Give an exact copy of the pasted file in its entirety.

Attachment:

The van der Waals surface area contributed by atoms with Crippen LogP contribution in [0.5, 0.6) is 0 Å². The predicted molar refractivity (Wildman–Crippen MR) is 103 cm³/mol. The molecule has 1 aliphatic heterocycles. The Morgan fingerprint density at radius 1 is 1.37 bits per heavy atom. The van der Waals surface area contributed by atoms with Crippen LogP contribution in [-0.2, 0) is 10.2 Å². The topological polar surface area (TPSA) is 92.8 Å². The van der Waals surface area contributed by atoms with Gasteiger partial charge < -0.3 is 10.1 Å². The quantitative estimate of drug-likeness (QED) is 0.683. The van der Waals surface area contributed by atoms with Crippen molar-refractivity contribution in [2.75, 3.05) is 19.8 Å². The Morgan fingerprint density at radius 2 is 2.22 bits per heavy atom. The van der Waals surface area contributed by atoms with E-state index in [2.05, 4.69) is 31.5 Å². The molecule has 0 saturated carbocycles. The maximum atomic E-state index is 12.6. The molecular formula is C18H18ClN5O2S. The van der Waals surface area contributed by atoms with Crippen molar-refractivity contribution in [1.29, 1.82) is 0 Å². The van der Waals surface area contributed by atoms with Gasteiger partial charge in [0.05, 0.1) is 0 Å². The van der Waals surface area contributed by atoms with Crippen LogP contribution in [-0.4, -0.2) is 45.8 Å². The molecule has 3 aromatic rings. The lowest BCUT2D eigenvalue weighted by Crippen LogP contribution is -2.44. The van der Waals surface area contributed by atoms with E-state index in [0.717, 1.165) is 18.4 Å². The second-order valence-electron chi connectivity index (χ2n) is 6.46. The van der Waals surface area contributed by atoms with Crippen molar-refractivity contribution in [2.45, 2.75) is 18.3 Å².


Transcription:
The van der Waals surface area contributed by atoms with Crippen LogP contribution in [0.5, 0.6) is 0 Å². The predicted molar refractivity (Wildman–Crippen MR) is 103 cm³/mol. The molecule has 1 aliphatic heterocycles. The Morgan fingerprint density at radius 1 is 1.37 bits per heavy atom. The van der Waals surface area contributed by atoms with Crippen LogP contribution in [-0.2, 0) is 10.2 Å². The topological polar surface area (TPSA) is 92.8 Å². The van der Waals surface area contributed by atoms with Gasteiger partial charge < -0.3 is 10.1 Å². The quantitative estimate of drug-likeness (QED) is 0.683. The van der Waals surface area contributed by atoms with Crippen molar-refractivity contribution in [2.75, 3.05) is 19.8 Å². The Morgan fingerprint density at radius 2 is 2.22 bits per heavy atom. The van der Waals surface area contributed by atoms with E-state index in [2.05, 4.69) is 31.5 Å². The molecule has 0 saturated carbocycles. The maximum atomic E-state index is 12.6. The molecular formula is C18H18ClN5O2S. The van der Waals surface area contributed by atoms with Crippen molar-refractivity contribution in [1.29, 1.82) is 0 Å². The van der Waals surface area contributed by atoms with Gasteiger partial charge in [0.05, 0.1) is 0 Å². The van der Waals surface area contributed by atoms with Crippen LogP contribution in [-0.4, -0.2) is 45.8 Å². The molecule has 3 aromatic rings. The lowest BCUT2D eigenvalue weighted by Crippen LogP contribution is -2.44. The van der Waals surface area contributed by atoms with E-state index in [0.717, 1.165) is 18.4 Å². The second-order valence-electron chi connectivity index (χ2n) is 6.46. The van der Waals surface area contributed by atoms with Crippen molar-refractivity contribution in [2.45, 2.75) is 18.3 Å².